Paying a load is akin to throwing away most or all of the supposed advantage you get from having a salesman choose a fund for you. If it’s true that asset allocation accounts for 95 percent of investment results over long periods of time, then only 5 percent is left over as a reward for having the “right” fund and the “right” manager. But even if a salesman could help you pick that “right” fund, paying him a commission of 5 percent wipes out the benefit.
When you pay a 5 percent load you lose the opportunity to invest 5 percent of your money forever. When you buy a load fund, the money that goes to the salesman goes to work for him, not for you. When you invest in a no-load fund, all your money goes to work for you.
And load percentages are always higher than the quoted figures. For example in a $10,000 investment if $500 goes to the sales organization then $9,500 is invested on your behalf. Funds are allowed to call this a 5 percent commission. In fact, you invested only $9,500, and the $500 load amounts to a commission not of 5 percent but of 5.26 percent on your real investment.
Load amounts are higher than they look. The effect of your commission grows over time. If you avoided a $1,000 commission by investing in a no-load fund, over 25 years you would wind up with nearly $11,000 more if your money compounded at 10 percent. In other words, the $1,000 load would, in effect, be an $11,000 load.
The broker who chooses a fund for you may have a reason to prefer that you buy a poorer-performing fund instead of a top-performing one. Studies show that funds operated by brokerage houses (naturally, they are almost exclusively load funds) have poorer average performance than independent load funds. Yet a broker often earns exotic trips and other perks, in addition to a higher percentage of the commission, for selling house funds. So if you buy a load fund from a broker, at least insist on getting one that is not managed by that brokerage house. You’ll then get more objective guidance-and hopefully better performance.
On average, load funds charge higher expenses than no-load funds. These are the expenses that all funds take out of their assets, whether their investors pay loads or not. In a study that covered thousands of funds, Morningstar found that the average load fund charges its investors significantly more than the average no-load fund. Expense ratios among equity funds averaged 1.1 percent for no-loads and 1.6 percent for load funds. Among bond funds, the average was 0.6 percent for no-load funds and 1.1 percent for load funds. Those differences may seem small. But unlike a load, a fund’s expense charge hits you year after year after year. The longer you own a high-expense fund, the deeper it reaches into your pockets.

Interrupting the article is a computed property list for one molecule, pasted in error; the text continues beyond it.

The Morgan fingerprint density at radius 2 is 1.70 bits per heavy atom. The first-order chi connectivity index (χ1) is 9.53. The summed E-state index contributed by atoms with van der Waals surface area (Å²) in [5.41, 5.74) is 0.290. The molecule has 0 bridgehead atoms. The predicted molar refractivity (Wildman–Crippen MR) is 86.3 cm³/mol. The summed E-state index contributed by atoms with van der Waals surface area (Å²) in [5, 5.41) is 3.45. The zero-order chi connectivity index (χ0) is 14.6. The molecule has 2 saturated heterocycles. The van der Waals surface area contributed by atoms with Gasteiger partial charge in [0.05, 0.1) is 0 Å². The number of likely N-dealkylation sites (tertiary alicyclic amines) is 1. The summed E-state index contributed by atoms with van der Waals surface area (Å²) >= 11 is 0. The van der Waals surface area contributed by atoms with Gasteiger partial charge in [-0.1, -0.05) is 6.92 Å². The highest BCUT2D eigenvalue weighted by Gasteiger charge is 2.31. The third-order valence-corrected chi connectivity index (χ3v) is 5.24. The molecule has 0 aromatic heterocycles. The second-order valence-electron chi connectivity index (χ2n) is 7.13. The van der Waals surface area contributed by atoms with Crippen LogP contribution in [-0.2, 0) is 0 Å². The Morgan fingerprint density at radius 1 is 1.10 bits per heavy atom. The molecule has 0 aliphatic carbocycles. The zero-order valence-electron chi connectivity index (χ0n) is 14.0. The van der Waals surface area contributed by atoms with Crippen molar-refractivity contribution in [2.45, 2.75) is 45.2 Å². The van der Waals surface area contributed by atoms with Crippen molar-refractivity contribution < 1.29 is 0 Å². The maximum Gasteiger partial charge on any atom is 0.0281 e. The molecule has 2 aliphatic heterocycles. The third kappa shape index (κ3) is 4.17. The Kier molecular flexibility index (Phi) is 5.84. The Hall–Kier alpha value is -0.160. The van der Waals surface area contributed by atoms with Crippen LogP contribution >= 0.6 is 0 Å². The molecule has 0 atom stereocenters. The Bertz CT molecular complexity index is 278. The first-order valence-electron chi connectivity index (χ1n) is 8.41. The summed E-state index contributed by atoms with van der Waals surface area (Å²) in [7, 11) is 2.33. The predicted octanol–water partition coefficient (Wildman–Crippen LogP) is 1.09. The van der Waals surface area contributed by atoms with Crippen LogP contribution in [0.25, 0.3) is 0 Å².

What should you do if you already have a load fund?
You shouldn’t necessarily sell that fund. The reasons for avoiding load funds cease to apply once you already own one. The reason is simple: Once you pay the load, your money is gone. Getting out of the fund won’t get it back. Therefore, if you are already in that position, there is no particular advantage to sell that fund just because of the load.
You shouldn’t necessarily keep the fund, either. If the fund has a back-end load, that provision may give you an incentive to leave your money in that fund. Sometimes, back-end loads are structured so that the longer you leave your money in the fund, the lower the load. You should study the prospectus to find this out, or have somebody help you with it. Or call the fund and ask about your options.
Don’t keep a fund just because of its back-end load. Even if you keep a back-end-load fund long enough to avoid most or all of the load, the salesperson still got paid the commission. The fund found some way to extract that money from you to cover its commission cost. This could account for some of the higher expenses that load funds levy on their shareholders. And, of course, you may be hit with annual 12b1 fees to cover marketing costs. If this is the case, then you may be paying those fees again and again, every year you own the fund.
In summary, the presence of a load is not reason enough to sell or keep a fund. The decision depends on the details of the load, your own circumstances and needs, and the quality of the fund itself.